Regional investment firm Centum is seeking to sell part of its shareholding in the Two Rivers Development Company (TRDC) Ltd to retire a Ksh4 billion ($37.03 million) short-term debt whose repayment is taking a toll on its finances.
Chief executive James Mworia told The EastAfrican that the proportion of shares to be surrendered to the new investors will be determined by the current valuation of the Two Rivers Development project whose initial investment cost is estimated at Ksh25 billion ($231 million).
“The restructuring of the TRDC balance sheet involves adding equity and taking out the debt. We are targeting to reduce this debt by Ksh4 billion ($37 million) in this financial year (2021/2022),” Mr Mworia said in a recent interview.
“The total debt to TRDC balance sheet is about Ksh9 billion ($83.33 million). We want to reduce it to Ksh5 billion because this Ksh5 billion ($46.3 million) is long-term, low cost debt. We need to replace the expensive short term of Ksh4 billion ($37 million) debt with equity. We need foreign investors to come and put in Ksh4 billion ($37 million) so that we can settle the debt.”
Centum, which is listed on the Nairobi Securities Exchange and cross-listed on the Uganda Securities Exchange (USE), holds a 58 percent controlling stake in TRDC owing to its initial investment of Ksh1.9 billion ($17.6 million), with the remaining shares split between the Aviation Industry Corporation of China (Avic) and ICDC at 39 percent and three percent, respectively.
“TRDC is bringing in other equity investors in the company where the existing equity investors will be diluted and the money used to retire the debt. So we will come down further than the 58 percent we are holding,” said Mr Mworia.
TRDC and Old Mutual Property (OMP) Africa Investment Company each own 50 percent shareholding in the Two Rivers Lifestyle Company (TRLC) Ltd, the developer of the Ksh16 billion ($147 million) Two Rivers Mall in Nairobi.
TRDC narrowed its net loss to Ksh1.85 billion ($17.12 million) during the financial year ended March 31 from Ksh5.95 billion ($55.1 million) in the last financial year.
According to Centum, the Two Rivers Development is a prime 102-acre mixed use urban node that is set to become Kenya’s financial hub, business and residential district of choice located along Limuru Road in Nairobi.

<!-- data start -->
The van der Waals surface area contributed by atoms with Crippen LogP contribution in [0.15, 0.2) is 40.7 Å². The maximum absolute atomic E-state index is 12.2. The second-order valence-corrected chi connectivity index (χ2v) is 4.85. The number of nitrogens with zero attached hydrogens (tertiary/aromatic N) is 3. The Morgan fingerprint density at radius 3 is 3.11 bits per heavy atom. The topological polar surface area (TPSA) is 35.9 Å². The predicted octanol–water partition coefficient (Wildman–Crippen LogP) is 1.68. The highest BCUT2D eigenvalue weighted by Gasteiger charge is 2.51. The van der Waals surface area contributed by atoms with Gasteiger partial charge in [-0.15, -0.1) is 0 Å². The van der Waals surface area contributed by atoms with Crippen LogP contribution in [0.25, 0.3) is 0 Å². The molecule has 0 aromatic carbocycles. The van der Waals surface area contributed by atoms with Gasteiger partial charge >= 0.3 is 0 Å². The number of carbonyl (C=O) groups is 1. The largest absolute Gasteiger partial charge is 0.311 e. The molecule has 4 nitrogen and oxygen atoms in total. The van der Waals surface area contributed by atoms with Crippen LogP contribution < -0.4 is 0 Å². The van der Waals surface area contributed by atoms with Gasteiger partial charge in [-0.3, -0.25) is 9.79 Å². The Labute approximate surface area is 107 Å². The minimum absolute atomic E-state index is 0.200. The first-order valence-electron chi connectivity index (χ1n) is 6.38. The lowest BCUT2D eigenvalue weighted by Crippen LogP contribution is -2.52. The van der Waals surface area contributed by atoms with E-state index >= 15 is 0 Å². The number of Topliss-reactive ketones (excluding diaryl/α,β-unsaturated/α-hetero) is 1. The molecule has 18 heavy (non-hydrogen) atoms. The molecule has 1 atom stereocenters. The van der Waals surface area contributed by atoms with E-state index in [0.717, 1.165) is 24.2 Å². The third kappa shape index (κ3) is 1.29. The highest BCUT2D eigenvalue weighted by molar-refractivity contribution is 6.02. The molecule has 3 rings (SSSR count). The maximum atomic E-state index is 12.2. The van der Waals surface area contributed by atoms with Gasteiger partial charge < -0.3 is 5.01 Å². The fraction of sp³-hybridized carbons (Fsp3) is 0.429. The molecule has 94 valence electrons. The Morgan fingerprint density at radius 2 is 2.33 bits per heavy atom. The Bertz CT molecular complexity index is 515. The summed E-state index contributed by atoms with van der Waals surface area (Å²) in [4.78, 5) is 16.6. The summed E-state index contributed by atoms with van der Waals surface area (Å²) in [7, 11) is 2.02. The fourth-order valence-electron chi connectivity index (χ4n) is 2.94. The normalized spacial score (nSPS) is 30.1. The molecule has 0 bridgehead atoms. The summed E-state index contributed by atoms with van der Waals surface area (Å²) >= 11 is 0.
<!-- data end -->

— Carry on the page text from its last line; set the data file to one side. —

The project — which integrates retail, entertainment and lifestyle facilities, 5-Star hotel, 3-Star hotel, healthcare, commercial facilities, luxury residential apartments, civic, recreational and public amenities — has so far attracted investments of over $150 million from local and international investors.
Centum Group posted a net loss of Ksh1.36 billion ($12.59 million) during the financial year ended March 31 compared with a net profit of Ksh4.62 billion ($42.8 million) last year weighed down by declining sales and investment income.
According to the firm’s audited financial statements, the bulk of the losses in the consolidated statement of comprehensive income was driven by TRDC in which Centum holds 58 percent stake and which booked a loss of Ksh1.9 billion ($17.6 million).
“The loss at TRDC is driven by high finance costs on account of the underlying capital structure,” said Mworia, adding, “The boards of TRDL and Two Rivers Lifestyle Company (TRLC) have initiated steps to restructure the balance sheets to reduce the interest paying debt and significant progress towards this objective has been made.”
According to Mworia, the completion of the balance sheet restructuring is expected to lead to a significant improvement in the performance of the TRDL Group.
The Centum board, however, recommended a final dividend payout of Ksh218 million ($2.01 million) translating to Ksh0.33 ($0.003) per share. Last year, the firm rewarded its shareholders with a cumulative dividend payment of Ksh799 million ($7.39 million).
Centum has adopted a five-year (2019-2023) plan dubbed “Centum’s 4.0 Strategy” in which it seeks to scale down investments in real estate to between 45 percent and 55 percent from 64 percent of the total assets and reduce investment in marketable securities to between 10 percent and 20 percent from 16 percent of the total assets.
Last year, the firm — which is majority-owned by the late businessman Chris Kirubi at 49.99 percent — shelved negotiations for a Ksh3 billion ($27.8 million) private equity (PE) investment over valuation fears related to the Covid-19 pandemic, which has slowed private equity and venture capital activities across emerging economies.
Centum had hoped to conclude two deals valued at Ksh3 billion ($27.77 million) in 2019 and 2020 after completing repayment of long-term debts valued at Ksh14.4 billion ($133.33 million) and creating room for Ksh1.8 billion ($16.66 million) in annual finance cost savings.
The firm is focused on making investments across six sectors in the East African market including FMCG, energy, agribusiness, education and healthcare with a bias towards Buyout and Growth transactions.
The firm’s current PE portfolio companies include Sidian Bank, Isuzu East Africa, Longhorn Publishers, NAS Servair and ACE Holdings.